Bitcoin Surges as Fed Leaves Rates Unchanged

Global markets were buoyed as U.S. inflation data for May came in cooler than expected.

By: Mehab Qureshi Loading...

Bitcoin symbol with an upward-trending arrow

Crypto markets rallied on Wednesday as the Federal Reserve left interest rates unchanged.

Bitcoin jumped by 3% to $69,000, while Ethereum, Solana, and Polkadot increased between 2% and 6%, as per CoinGecko data.

BTC Price chart
BTC Price

The consumer price index (CPI) for May remained unchanged, contrary to the Dow Jones estimate, which forecasted a 0.1% increase.

“The all items index rose 3.3 percent for the 12 months ending May, a smaller increase than the 3.4-percent increase for the 12 months ending April.” read an official press release from the U.S. Bureau of Labor Statistics.

Michaël van de Poppe, founder and CEO of trading firm MN Trading, pointed out the drop in the U.S. dollar following the data release.

“The Dollar and Treasury Yields are dropping significantly as the markets are expecting rate cuts to be happening,” he said. “This could be the massive sign for Altcoins and Bitcoin.”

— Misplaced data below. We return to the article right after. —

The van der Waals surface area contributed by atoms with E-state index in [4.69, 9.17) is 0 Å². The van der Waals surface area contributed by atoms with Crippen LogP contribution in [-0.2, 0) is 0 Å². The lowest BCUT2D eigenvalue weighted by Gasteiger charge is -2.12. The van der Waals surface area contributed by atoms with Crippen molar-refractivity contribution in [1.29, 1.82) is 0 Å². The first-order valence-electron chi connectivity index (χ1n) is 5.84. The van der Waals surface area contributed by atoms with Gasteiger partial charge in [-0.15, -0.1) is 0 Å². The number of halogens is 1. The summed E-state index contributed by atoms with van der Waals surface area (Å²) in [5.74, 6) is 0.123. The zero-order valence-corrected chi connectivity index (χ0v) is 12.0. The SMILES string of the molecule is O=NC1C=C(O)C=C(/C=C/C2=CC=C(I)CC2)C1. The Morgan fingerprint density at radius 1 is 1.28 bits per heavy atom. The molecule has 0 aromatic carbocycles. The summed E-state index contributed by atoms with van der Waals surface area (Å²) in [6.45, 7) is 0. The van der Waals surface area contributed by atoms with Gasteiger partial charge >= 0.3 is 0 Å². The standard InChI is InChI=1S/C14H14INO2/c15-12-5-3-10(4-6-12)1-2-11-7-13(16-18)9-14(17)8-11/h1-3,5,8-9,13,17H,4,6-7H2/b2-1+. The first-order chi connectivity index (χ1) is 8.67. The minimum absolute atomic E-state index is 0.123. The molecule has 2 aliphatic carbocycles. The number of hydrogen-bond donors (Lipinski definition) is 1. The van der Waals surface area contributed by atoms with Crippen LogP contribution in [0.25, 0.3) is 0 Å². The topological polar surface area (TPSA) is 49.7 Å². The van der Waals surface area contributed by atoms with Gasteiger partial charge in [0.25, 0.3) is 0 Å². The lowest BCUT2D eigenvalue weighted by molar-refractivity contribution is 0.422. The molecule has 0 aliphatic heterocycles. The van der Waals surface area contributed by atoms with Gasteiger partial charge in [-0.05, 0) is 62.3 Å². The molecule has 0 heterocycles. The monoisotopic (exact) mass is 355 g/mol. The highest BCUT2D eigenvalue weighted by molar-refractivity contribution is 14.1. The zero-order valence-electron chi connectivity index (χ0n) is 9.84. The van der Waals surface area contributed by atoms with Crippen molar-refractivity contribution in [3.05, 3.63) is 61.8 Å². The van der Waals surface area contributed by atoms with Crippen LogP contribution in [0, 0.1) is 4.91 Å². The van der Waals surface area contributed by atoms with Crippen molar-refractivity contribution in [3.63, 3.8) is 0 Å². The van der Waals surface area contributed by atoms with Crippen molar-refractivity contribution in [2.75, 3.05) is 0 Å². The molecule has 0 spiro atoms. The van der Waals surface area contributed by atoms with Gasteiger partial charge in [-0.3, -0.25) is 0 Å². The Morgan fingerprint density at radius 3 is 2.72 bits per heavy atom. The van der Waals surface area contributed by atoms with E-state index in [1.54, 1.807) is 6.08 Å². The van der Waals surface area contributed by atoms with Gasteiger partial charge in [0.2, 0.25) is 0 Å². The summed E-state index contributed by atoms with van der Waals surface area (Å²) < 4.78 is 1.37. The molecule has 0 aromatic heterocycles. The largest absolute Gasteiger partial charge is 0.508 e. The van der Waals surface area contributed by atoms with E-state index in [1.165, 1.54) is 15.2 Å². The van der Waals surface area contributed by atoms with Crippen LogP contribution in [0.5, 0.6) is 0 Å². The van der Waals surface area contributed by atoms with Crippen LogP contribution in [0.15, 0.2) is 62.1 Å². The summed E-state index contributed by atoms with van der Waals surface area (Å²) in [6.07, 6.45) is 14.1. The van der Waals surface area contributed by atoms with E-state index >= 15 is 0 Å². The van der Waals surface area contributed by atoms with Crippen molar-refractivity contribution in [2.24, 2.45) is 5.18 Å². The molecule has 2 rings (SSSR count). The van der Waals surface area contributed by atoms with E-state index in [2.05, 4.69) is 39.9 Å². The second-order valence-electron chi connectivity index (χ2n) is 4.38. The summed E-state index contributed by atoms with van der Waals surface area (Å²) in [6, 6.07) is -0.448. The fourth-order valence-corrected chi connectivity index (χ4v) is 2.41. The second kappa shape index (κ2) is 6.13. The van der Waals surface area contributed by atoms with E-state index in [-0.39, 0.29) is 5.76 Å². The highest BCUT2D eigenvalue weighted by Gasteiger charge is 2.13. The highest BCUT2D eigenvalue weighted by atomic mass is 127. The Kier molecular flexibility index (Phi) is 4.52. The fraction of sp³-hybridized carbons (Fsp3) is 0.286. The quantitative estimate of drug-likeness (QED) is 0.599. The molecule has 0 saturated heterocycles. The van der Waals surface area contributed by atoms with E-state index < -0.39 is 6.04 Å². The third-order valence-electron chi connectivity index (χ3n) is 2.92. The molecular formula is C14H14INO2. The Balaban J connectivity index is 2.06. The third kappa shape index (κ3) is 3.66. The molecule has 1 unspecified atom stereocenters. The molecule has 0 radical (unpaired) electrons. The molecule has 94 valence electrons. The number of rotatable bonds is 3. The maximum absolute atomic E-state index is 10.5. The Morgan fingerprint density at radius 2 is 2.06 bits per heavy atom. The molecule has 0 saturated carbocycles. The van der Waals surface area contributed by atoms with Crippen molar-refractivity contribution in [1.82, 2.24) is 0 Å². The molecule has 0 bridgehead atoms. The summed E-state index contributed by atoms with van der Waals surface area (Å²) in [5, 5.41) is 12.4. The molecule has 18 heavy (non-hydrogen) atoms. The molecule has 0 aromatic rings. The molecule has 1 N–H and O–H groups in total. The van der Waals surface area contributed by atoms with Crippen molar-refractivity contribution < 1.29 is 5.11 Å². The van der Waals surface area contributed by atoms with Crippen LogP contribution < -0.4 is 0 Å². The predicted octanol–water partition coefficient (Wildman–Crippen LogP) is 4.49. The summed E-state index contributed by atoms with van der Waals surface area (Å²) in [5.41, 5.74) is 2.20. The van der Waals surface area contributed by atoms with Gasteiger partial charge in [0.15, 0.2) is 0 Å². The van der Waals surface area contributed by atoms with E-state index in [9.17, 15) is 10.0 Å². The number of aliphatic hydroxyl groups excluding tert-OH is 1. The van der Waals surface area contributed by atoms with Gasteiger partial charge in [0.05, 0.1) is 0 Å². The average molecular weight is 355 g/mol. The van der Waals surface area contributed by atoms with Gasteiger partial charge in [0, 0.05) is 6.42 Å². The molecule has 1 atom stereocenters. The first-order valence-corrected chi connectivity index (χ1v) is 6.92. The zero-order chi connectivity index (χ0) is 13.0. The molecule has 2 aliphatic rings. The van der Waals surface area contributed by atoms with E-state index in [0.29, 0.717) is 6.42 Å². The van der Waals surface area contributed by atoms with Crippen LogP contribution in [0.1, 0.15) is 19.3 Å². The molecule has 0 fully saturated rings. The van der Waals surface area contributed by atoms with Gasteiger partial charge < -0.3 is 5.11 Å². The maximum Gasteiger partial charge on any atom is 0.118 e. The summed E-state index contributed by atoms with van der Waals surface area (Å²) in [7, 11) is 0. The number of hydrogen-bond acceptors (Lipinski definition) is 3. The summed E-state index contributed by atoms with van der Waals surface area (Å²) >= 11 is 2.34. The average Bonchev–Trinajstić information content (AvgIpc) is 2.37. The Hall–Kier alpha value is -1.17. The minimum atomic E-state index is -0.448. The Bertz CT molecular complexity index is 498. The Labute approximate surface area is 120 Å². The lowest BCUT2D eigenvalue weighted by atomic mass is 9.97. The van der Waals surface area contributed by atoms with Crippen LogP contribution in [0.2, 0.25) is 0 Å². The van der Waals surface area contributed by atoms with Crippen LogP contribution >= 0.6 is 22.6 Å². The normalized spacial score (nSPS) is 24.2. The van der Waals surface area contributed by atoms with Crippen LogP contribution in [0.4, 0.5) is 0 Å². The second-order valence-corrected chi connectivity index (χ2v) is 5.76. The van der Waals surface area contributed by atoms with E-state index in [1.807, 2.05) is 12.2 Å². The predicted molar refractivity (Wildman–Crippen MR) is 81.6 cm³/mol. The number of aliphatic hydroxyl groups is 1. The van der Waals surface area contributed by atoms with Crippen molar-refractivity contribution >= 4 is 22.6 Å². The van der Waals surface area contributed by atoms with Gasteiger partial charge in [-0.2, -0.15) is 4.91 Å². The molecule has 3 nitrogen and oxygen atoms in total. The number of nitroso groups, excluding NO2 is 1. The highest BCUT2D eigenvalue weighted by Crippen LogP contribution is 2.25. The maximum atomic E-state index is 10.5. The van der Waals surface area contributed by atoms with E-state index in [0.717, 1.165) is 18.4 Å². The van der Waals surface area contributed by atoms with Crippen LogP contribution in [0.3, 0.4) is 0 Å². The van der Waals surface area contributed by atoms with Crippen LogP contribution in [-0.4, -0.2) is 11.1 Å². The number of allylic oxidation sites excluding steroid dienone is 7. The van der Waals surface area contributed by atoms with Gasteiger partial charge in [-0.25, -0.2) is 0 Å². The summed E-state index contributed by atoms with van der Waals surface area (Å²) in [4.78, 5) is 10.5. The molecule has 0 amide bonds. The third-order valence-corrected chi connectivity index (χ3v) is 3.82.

Over the past 24 hours, 76,825 traders were liquidated, with total liquidations amounting to $195 million, according to data from crypto analytic firm CoinGlass. The largest single liquidation occurred on OKX, involving an ETH/USDT swap valued at $5.21 million.

On June 11, a net $200 million flowed out of Bitcoin spot ETFs, marking a second consecutive day of outflows. The Grayscale Bitcoin Trust (GBTC) alone accounted for $121 million of outflows. Consequently, the total net asset value of Bitcoin spot ETFs has dipped below $60 billion, according to data from Sosovalue.

Meanwhile, the cooler-than-expected inflation report also caused the U.S. stock market to surge.

The S&P 500 increased by 0.9%, while the Nasdaq Composite rose by 1.2%. The Dow Jones Industrial Average is trading flat.

U.S. Treasury yields dropped sharply on Wednesday morning following the CPI report, suggesting that traders are anticipating that the Federal Reserve will cut rates later this year in response to cooling inflation.